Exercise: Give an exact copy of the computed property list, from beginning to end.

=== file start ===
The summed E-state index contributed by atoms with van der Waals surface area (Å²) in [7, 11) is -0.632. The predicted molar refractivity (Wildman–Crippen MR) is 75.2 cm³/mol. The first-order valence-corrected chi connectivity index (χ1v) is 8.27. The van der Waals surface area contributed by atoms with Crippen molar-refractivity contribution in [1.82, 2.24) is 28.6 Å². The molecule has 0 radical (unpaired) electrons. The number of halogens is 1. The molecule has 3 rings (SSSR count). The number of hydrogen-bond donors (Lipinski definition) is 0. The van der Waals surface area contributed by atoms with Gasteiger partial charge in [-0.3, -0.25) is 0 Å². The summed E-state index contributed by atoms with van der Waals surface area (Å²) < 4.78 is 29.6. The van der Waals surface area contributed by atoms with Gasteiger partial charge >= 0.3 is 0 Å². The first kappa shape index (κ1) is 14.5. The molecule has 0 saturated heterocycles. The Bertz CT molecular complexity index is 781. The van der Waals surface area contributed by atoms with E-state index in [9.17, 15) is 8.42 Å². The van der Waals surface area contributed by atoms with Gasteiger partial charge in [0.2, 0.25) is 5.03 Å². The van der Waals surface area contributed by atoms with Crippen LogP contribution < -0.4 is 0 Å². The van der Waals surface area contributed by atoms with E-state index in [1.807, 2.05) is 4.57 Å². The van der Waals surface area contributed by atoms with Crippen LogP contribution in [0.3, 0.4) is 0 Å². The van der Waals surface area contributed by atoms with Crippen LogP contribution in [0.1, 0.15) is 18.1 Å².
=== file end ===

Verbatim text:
The summed E-state index contributed by atoms with van der Waals surface area (Å²) in [7, 11) is -0.632. The predicted molar refractivity (Wildman–Crippen MR) is 75.2 cm³/mol. The first-order valence-corrected chi connectivity index (χ1v) is 8.27. The van der Waals surface area contributed by atoms with Crippen molar-refractivity contribution in [1.82, 2.24) is 28.6 Å². The molecule has 0 radical (unpaired) electrons. The number of halogens is 1. The molecule has 3 rings (SSSR count). The number of hydrogen-bond donors (Lipinski definition) is 0. The van der Waals surface area contributed by atoms with Gasteiger partial charge in [-0.3, -0.25) is 0 Å². The summed E-state index contributed by atoms with van der Waals surface area (Å²) < 4.78 is 29.6. The van der Waals surface area contributed by atoms with Gasteiger partial charge >= 0.3 is 0 Å². The first kappa shape index (κ1) is 14.5. The molecule has 0 saturated heterocycles. The Bertz CT molecular complexity index is 781. The van der Waals surface area contributed by atoms with E-state index in [9.17, 15) is 8.42 Å². The van der Waals surface area contributed by atoms with Gasteiger partial charge in [0.2, 0.25) is 5.03 Å². The van der Waals surface area contributed by atoms with Crippen LogP contribution < -0.4 is 0 Å². The van der Waals surface area contributed by atoms with E-state index in [1.807, 2.05) is 4.57 Å². The van der Waals surface area contributed by atoms with Crippen LogP contribution in [0.3, 0.4) is 0 Å². The van der Waals surface area contributed by atoms with Crippen LogP contribution in [0.1, 0.15) is 18.1 Å².